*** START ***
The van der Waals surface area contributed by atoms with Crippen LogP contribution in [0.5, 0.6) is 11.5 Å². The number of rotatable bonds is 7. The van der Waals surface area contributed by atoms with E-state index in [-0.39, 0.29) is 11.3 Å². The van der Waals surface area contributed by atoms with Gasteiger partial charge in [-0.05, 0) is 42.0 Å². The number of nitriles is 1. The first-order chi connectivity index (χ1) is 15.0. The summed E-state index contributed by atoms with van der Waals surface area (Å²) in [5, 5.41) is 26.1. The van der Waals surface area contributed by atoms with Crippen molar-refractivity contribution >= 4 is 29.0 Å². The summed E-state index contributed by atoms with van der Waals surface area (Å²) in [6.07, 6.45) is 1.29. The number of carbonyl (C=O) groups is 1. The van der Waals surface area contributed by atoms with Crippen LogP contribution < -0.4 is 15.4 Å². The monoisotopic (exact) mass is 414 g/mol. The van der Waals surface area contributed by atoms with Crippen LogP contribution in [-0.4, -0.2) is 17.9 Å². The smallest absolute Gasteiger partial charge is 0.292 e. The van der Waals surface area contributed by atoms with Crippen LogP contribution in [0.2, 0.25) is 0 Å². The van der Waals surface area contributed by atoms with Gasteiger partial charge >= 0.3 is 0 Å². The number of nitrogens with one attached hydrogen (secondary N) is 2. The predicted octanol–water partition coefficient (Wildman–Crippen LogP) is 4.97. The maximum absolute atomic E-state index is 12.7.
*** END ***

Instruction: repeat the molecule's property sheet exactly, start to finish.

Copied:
The van der Waals surface area contributed by atoms with Crippen LogP contribution in [0.5, 0.6) is 11.5 Å². The number of rotatable bonds is 7. The van der Waals surface area contributed by atoms with E-state index in [-0.39, 0.29) is 11.3 Å². The van der Waals surface area contributed by atoms with Gasteiger partial charge in [-0.05, 0) is 42.0 Å². The number of nitriles is 1. The first-order chi connectivity index (χ1) is 15.0. The summed E-state index contributed by atoms with van der Waals surface area (Å²) in [5, 5.41) is 26.1. The van der Waals surface area contributed by atoms with Crippen molar-refractivity contribution >= 4 is 29.0 Å². The summed E-state index contributed by atoms with van der Waals surface area (Å²) in [6.07, 6.45) is 1.29. The number of carbonyl (C=O) groups is 1. The van der Waals surface area contributed by atoms with Crippen LogP contribution < -0.4 is 15.4 Å². The monoisotopic (exact) mass is 414 g/mol. The van der Waals surface area contributed by atoms with Crippen LogP contribution in [-0.4, -0.2) is 17.9 Å². The smallest absolute Gasteiger partial charge is 0.292 e. The van der Waals surface area contributed by atoms with Crippen LogP contribution in [0.2, 0.25) is 0 Å². The van der Waals surface area contributed by atoms with Gasteiger partial charge >= 0.3 is 0 Å². The number of nitrogens with one attached hydrogen (secondary N) is 2. The predicted octanol–water partition coefficient (Wildman–Crippen LogP) is 4.97. The maximum absolute atomic E-state index is 12.7.